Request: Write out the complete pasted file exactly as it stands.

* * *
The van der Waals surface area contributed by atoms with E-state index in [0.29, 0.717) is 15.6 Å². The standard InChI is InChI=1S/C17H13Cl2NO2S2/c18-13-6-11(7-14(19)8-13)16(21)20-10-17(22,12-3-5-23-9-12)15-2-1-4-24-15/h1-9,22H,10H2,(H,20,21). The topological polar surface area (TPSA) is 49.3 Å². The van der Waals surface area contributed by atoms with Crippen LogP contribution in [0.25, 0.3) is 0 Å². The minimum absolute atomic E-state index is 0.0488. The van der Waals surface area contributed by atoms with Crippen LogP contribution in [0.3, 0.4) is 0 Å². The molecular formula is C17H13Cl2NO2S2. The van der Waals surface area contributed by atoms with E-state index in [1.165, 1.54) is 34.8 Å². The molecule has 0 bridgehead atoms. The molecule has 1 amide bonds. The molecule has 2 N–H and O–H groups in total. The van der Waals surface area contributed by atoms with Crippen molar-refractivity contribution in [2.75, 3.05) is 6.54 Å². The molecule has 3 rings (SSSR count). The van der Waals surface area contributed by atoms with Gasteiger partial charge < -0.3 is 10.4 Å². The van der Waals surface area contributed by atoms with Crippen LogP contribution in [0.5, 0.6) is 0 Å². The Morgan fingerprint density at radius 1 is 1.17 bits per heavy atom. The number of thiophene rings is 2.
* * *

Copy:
The van der Waals surface area contributed by atoms with E-state index in [0.29, 0.717) is 15.6 Å². The standard InChI is InChI=1S/C17H13Cl2NO2S2/c18-13-6-11(7-14(19)8-13)16(21)20-10-17(22,12-3-5-23-9-12)15-2-1-4-24-15/h1-9,22H,10H2,(H,20,21). The topological polar surface area (TPSA) is 49.3 Å². The van der Waals surface area contributed by atoms with Crippen LogP contribution in [0.25, 0.3) is 0 Å². The minimum absolute atomic E-state index is 0.0488. The van der Waals surface area contributed by atoms with Crippen LogP contribution in [0.3, 0.4) is 0 Å². The molecular formula is C17H13Cl2NO2S2. The van der Waals surface area contributed by atoms with E-state index in [1.165, 1.54) is 34.8 Å². The molecule has 0 bridgehead atoms. The molecule has 1 amide bonds. The molecule has 2 N–H and O–H groups in total. The van der Waals surface area contributed by atoms with Crippen molar-refractivity contribution in [2.75, 3.05) is 6.54 Å². The molecule has 3 rings (SSSR count). The van der Waals surface area contributed by atoms with Gasteiger partial charge < -0.3 is 10.4 Å². The van der Waals surface area contributed by atoms with Crippen LogP contribution in [0.5, 0.6) is 0 Å². The Morgan fingerprint density at radius 1 is 1.17 bits per heavy atom. The number of thiophene rings is 2.